THE town (or as residents like to style it, the village) of Benahavis has its own council but still has a relationship with Marbella and has a problem with squatters.
It is believed that although it is probably the richest community on the Costa del Sol based on average incomes, there are 200 families (around 600 adults and children) all from the gypsy community squatting in properties that were seized from Juan Antonio Roca during the ‘Malaya Corruption Case.’
Having been left abandoned for several years, an increasing number of squatters moved in and prior to the State of Alarm appeared to be coping reasonably well although not necessarily welcomed by residents in the area.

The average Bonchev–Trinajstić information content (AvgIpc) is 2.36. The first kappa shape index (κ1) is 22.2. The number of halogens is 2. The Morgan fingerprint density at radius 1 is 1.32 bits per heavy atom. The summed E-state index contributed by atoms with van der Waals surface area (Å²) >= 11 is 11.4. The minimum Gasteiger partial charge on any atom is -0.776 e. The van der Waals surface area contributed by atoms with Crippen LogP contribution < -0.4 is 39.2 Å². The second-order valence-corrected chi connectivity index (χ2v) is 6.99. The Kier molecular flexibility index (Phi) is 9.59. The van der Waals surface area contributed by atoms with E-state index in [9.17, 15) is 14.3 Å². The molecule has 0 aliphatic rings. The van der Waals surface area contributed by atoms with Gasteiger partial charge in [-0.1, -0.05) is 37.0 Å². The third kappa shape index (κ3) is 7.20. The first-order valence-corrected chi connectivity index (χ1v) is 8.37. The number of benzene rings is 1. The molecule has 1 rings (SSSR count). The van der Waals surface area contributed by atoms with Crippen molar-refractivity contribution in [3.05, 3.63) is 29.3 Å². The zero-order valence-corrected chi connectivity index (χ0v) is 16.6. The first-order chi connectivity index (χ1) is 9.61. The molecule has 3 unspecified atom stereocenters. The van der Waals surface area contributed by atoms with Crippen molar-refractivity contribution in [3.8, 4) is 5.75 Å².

The lockdown following the outbreak of the coronavirus Covid-19 pandemic however has seen their incomes dry up and has left many of them in need of food and basic supplies but as they are not registered as residents, the Benahavis Council considers that it is unable to help them.
Guardia Civil officer Antonio Martín who is a spokesperson for the National Platform for the Gypsy Progress (PNPG) says that he has approached the council to discuss their plight but he asserts that the Mayor, José Antonio Mena would not see him but that he did explain the problem to the Councillor for Social Welfare María Esperanza González Pazos without any positive result.
It’s certainly a wealthy area with a large number of expatriate residents which may run the risk of serious unrest from possibly volatile gypsies if they are not given some form of assistance.